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More than $2 million will help UB researchers fight Krabbe disease

More than $2 million in federal grants over the next five years will aid the continuing research into Krabbe disease at the University at Buffalo.

Rep. Brian Higgins, D-Buffalo, announced the grant from the National Institutes of Health, and took the opportunity to oppose cuts in federal funding for the institutes that have been proposed by the White House.

"The only failure in research is when you quit, or you're forced to quit because of funding," Higgins said. "What's most important is that there is sustained funding to sustain important research."

He said Congress would work to restore cuts and add to funding in the federal budget. Norma Nowak, executive director of UB's New York State Center of Excellence in Bioinformatics and Life Sciences, said funding has allowed groundbreaking research to place scientists in the forefront of medical breakthroughs.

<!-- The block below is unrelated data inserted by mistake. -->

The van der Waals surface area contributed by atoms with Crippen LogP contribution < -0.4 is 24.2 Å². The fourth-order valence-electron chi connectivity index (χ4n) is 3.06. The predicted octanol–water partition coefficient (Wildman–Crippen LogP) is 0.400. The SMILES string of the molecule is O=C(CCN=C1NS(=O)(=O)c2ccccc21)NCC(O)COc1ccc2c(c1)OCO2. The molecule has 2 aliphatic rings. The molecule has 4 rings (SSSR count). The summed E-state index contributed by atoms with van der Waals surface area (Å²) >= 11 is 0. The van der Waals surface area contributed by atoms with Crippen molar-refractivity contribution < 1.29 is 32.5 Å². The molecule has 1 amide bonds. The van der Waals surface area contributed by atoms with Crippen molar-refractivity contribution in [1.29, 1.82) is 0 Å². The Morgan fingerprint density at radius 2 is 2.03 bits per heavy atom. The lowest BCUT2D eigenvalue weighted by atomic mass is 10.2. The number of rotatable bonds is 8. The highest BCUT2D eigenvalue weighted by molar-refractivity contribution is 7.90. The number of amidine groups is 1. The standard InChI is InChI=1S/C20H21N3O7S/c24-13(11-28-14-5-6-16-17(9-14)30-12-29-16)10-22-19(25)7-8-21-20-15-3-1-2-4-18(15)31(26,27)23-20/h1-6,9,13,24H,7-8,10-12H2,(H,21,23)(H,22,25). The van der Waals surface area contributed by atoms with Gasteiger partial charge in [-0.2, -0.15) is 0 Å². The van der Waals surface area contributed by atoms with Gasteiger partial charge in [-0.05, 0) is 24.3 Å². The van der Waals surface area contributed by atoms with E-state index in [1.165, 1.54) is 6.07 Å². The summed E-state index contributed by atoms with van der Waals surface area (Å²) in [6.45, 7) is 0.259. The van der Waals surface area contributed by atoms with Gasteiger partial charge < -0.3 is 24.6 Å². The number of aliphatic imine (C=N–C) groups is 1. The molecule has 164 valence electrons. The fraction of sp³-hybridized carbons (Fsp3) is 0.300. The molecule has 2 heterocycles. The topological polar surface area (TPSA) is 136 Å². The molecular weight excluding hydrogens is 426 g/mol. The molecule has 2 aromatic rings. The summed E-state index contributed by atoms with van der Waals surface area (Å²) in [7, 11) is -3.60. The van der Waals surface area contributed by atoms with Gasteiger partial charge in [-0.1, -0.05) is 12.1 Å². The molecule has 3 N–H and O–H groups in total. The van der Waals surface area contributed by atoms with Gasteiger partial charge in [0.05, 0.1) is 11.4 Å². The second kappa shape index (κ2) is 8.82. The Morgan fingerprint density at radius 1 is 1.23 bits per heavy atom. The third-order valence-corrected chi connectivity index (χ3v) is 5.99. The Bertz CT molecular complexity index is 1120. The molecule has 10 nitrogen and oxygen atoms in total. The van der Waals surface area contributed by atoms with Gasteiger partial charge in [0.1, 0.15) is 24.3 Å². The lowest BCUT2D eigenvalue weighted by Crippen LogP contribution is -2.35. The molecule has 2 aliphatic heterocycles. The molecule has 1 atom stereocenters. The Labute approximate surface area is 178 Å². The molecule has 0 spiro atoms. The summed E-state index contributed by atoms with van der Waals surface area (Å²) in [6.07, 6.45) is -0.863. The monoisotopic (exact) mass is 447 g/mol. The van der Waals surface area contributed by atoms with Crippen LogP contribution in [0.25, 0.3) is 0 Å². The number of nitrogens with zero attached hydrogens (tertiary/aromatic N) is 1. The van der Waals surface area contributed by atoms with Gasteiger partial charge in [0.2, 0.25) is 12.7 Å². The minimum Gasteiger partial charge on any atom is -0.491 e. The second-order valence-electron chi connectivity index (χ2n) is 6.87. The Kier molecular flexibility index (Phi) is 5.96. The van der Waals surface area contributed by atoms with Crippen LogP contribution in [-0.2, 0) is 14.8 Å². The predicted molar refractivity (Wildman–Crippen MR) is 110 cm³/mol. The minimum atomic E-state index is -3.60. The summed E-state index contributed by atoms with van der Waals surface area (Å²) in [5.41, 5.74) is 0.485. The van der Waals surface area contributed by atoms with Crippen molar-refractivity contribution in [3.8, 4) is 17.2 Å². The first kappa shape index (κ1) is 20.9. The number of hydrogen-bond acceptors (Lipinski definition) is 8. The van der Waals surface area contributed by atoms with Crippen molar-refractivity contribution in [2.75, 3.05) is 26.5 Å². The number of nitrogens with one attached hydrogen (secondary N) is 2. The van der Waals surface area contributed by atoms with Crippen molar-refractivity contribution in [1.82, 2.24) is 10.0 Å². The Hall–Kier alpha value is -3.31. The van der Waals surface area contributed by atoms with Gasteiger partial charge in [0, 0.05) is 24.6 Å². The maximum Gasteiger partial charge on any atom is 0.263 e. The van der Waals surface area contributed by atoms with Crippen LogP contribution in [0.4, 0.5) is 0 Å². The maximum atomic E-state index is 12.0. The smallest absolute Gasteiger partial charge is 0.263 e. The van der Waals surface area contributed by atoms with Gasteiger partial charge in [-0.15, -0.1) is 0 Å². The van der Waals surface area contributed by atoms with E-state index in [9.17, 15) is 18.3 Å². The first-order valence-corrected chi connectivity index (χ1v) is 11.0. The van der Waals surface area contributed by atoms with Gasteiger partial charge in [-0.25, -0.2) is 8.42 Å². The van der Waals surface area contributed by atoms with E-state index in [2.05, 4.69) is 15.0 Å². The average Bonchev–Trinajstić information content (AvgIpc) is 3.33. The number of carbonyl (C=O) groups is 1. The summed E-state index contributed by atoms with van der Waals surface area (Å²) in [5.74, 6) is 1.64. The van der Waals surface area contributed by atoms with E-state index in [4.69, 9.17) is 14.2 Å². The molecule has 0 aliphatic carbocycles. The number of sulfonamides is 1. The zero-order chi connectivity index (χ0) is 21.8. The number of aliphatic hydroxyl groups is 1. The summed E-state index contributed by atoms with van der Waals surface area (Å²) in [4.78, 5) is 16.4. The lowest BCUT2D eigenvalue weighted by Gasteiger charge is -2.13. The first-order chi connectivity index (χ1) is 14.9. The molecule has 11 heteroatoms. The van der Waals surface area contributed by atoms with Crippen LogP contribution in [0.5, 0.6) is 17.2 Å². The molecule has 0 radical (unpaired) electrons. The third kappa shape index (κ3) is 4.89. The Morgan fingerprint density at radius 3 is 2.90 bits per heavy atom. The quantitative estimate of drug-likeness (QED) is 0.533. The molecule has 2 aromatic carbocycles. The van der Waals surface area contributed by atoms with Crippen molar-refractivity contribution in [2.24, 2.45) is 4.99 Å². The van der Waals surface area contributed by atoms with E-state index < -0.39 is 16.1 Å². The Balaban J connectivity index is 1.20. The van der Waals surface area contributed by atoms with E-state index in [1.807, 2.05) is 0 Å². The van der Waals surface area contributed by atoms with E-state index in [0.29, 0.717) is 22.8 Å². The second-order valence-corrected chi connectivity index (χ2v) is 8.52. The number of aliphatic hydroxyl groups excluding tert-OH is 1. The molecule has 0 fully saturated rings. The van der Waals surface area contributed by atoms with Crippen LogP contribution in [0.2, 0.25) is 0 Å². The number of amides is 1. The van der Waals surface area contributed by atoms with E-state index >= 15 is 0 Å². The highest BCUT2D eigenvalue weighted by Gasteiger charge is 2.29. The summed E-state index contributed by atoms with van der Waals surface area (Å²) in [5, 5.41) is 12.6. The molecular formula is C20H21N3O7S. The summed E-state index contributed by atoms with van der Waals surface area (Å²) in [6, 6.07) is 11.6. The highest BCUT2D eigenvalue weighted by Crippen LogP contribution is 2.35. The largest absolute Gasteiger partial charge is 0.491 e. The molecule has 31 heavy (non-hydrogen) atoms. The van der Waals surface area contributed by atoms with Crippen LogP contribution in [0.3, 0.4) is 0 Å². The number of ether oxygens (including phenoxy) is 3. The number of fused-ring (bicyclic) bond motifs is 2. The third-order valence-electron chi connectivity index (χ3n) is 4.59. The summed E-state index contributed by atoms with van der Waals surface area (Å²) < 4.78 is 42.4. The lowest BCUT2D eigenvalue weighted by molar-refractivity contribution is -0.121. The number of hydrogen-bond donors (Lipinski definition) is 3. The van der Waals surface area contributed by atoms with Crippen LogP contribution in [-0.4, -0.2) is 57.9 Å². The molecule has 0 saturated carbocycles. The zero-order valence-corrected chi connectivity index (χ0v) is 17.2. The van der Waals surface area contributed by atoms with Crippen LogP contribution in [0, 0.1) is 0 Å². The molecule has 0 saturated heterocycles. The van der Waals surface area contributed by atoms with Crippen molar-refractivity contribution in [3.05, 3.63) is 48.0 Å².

"It's something we really do have to figure out how to convince the folks in Washington to increase the budget to keep us at that forefront," she said.

The grant has been awarded to Dr. M. Laura Feltri and Dr. Lawrence Wrabetz, co-directors of the Hunter James Kelly Research Institute at UB.

"Krabbe is a devastating neurological disease of newborn babies, bringing them, unfortunately, to die within a few years of life," Feltri said.

She said bone marrow transplants were thought to be the only treatment, but research at the institute has shown that the transplants act differently than first believed.  With the advancement in gene therapy being made throughout the world, the funding allows the institute to continue with its work, which includes identifying cells that need replacement therapy, she said.

The Hunter James Kelly Research Institute was founded in 2004 through an initiative spearheaded by UB and the Hunter's Hope Foundation, which was established by Jim and Jill Kelly in honor of their son, Hunter, who fought Krabbe disease for eight years.

"The passion from the Kelly family was one important motivation for us," Feltri said.

Plaque on the wall of the Hunter James Kelly Research Institute features its namesake, Hunter Kelly. (Barbara O'Brien/Buffalo News)

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